High Completion Rate for Isoniazid-Rifapentine in Latent TB

The study was conducted to identify factors linked with 12-dose isoniazid-rifapentine treatment discontinuation
The study was conducted to identify factors linked with 12-dose isoniazid-rifapentine treatment discontinuation

This article is written live from ID Week 2017 Annual Meeting in San Diego, CA. MPR will be reporting news on the latest findings from leading experts in infectious diseases. Check back for more news from IDWeek 2017.

SAN DIEGO—Discontinuation rates for the 12-dose isoniazid-rifapentine (3HP) regimen are low, and the regimen could help effectively treat latent tuberculosis infection (LTBI), confirmed a post-marketing analysis reported at IDWeek 2017.

“Programmatic use of 3HP was associated with a high rate of LTBI treatment completion,” reported Shu-Hua Wang, MD, MPH, PharmD, Internal Medicine, The Ohio State University, Columbus, OH, and coauthors. “Discontinuation due to Sx [symptoms] while on therapy, and possible hypersensitivity reactions occurred at rates similar to those previously reported.”

“TB programs should strongly consider use of the 3HP regimen for LTBI treatment,” Dr. Wang and coauthors reported. Effective treatment of LTBI is key to TB control efforts and approaching the goal of TB elimination, the authors reported.

“In the Prevent TB trial, the 12-dose isoniazid-rifapentine (3HP) regimen had a higher completion rate than the 9-month isoniazid regimen (9H),” they noted. “3HP had less hepatotoxicity than 9H, but possible hypersensitivity reactions occurred in 4% of persons receiving 3HP.”

The authors sought to identify factors associated with treatment discontinuation during programmatic use of 3HP. Patients received 3HP prospectively at 16 U.S. program sites between 2011 and 2013. Participating sites reported patient demographics, weekly symptoms on 3HP, and treatment outcomes.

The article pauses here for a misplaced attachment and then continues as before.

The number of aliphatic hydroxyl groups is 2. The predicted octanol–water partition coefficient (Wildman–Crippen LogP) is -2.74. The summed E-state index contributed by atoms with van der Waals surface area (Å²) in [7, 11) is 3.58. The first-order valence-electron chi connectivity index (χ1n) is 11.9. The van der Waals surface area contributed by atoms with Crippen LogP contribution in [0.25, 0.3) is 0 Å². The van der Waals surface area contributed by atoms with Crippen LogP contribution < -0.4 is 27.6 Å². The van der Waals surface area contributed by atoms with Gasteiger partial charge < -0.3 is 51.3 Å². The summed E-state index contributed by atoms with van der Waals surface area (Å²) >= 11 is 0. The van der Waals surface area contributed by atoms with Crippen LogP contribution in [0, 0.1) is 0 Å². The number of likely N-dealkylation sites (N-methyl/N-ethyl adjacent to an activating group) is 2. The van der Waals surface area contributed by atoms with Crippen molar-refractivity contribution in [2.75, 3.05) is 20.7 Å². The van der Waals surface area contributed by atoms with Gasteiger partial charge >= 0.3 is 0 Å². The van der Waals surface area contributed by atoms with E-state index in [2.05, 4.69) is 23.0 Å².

“Among 3,288 patients who received ≥1 3HP dose, 2867 (87%) completed treatment,” Dr. Wang reported. Thirty-six percent (n=1,174) reported >1 symptom on treatment and 8% (n=246) of patients stopped treatment after symptoms onset. Of those patients, “152 reported onset of symptoms <48 hours after dosing,” Dr Wang noted.

Symptoms reported included nausea and vomiting (15%), fatigue (12%), and myalgia (8%).

“No single symptom was significantly associated with treatment discontinuation,” Dr. Wang reported. “Likelihood of stopping 3HP increased with the number of symptoms reported.”

Fourteen patients had hepatitis and 8 had hypotension (systolic BP <90mmHg); 3 reported hypersensitivity symptoms. No permanent sequelae or patient deaths were reported but 26 patients were hospitalized. Hospitalizations may have been unrelated to 3HP treatment, the authors noted.

“Of the 2,389 patients with detailed medical information, 33% reported ≥1 underlying medical condition,” they reported. “Patients with diabetes, homelessness, incarceration, or excessive alcohol use were not more likely to report symptoms. Higher rates of symptoms were reported with certain concomitant medications.”

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Reference:

Wang SH. Frequency of symptoms and treatment discontinuation during programmatic use of the 12-dose Isoniazid-Rifapentine Regimen for Treatment of Latent Tuberculosis Infection. Poster presented at IDWeek; October 4–8, 2017; San Diego, CA. http://www.idweek.org.